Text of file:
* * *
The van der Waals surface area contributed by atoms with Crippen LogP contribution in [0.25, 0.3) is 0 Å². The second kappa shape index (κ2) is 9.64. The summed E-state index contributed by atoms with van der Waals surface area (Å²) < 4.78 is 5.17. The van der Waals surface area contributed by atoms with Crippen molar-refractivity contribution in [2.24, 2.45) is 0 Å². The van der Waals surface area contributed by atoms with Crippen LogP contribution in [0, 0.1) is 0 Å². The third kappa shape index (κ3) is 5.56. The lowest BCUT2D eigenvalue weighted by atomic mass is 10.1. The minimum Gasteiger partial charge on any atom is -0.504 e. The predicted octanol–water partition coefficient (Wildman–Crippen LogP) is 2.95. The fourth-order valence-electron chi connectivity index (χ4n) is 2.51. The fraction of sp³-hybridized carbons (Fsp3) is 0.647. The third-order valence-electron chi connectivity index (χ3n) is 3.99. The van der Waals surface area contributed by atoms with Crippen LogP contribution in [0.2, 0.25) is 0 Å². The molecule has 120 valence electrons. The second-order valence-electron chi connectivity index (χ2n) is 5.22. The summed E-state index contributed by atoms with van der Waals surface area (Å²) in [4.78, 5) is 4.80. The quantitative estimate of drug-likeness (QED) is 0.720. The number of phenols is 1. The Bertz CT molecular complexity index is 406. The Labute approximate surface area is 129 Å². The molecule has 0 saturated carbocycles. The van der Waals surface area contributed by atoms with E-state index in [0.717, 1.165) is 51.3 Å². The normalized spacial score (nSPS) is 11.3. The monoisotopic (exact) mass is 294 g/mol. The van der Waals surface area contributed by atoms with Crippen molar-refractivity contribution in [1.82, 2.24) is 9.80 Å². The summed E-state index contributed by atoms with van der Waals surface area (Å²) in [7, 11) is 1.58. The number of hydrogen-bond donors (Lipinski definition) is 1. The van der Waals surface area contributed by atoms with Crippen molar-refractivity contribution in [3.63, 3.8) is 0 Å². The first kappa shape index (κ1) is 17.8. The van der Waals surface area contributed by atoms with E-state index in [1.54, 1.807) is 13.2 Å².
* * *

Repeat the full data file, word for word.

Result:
The van der Waals surface area contributed by atoms with Crippen LogP contribution in [0.25, 0.3) is 0 Å². The second kappa shape index (κ2) is 9.64. The summed E-state index contributed by atoms with van der Waals surface area (Å²) < 4.78 is 5.17. The van der Waals surface area contributed by atoms with Crippen molar-refractivity contribution in [2.24, 2.45) is 0 Å². The van der Waals surface area contributed by atoms with Crippen LogP contribution in [0, 0.1) is 0 Å². The third kappa shape index (κ3) is 5.56. The lowest BCUT2D eigenvalue weighted by atomic mass is 10.1. The minimum Gasteiger partial charge on any atom is -0.504 e. The predicted octanol–water partition coefficient (Wildman–Crippen LogP) is 2.95. The fourth-order valence-electron chi connectivity index (χ4n) is 2.51. The fraction of sp³-hybridized carbons (Fsp3) is 0.647. The third-order valence-electron chi connectivity index (χ3n) is 3.99. The van der Waals surface area contributed by atoms with Crippen LogP contribution in [0.2, 0.25) is 0 Å². The molecule has 120 valence electrons. The second-order valence-electron chi connectivity index (χ2n) is 5.22. The summed E-state index contributed by atoms with van der Waals surface area (Å²) in [4.78, 5) is 4.80. The quantitative estimate of drug-likeness (QED) is 0.720. The number of phenols is 1. The Bertz CT molecular complexity index is 406. The Labute approximate surface area is 129 Å². The molecule has 0 saturated carbocycles. The van der Waals surface area contributed by atoms with E-state index in [0.717, 1.165) is 51.3 Å². The normalized spacial score (nSPS) is 11.3. The monoisotopic (exact) mass is 294 g/mol. The van der Waals surface area contributed by atoms with Crippen molar-refractivity contribution in [1.82, 2.24) is 9.80 Å². The summed E-state index contributed by atoms with van der Waals surface area (Å²) in [7, 11) is 1.58. The number of hydrogen-bond donors (Lipinski definition) is 1. The van der Waals surface area contributed by atoms with Crippen molar-refractivity contribution in [3.63, 3.8) is 0 Å². The first kappa shape index (κ1) is 17.8. The van der Waals surface area contributed by atoms with E-state index in [1.54, 1.807) is 13.2 Å².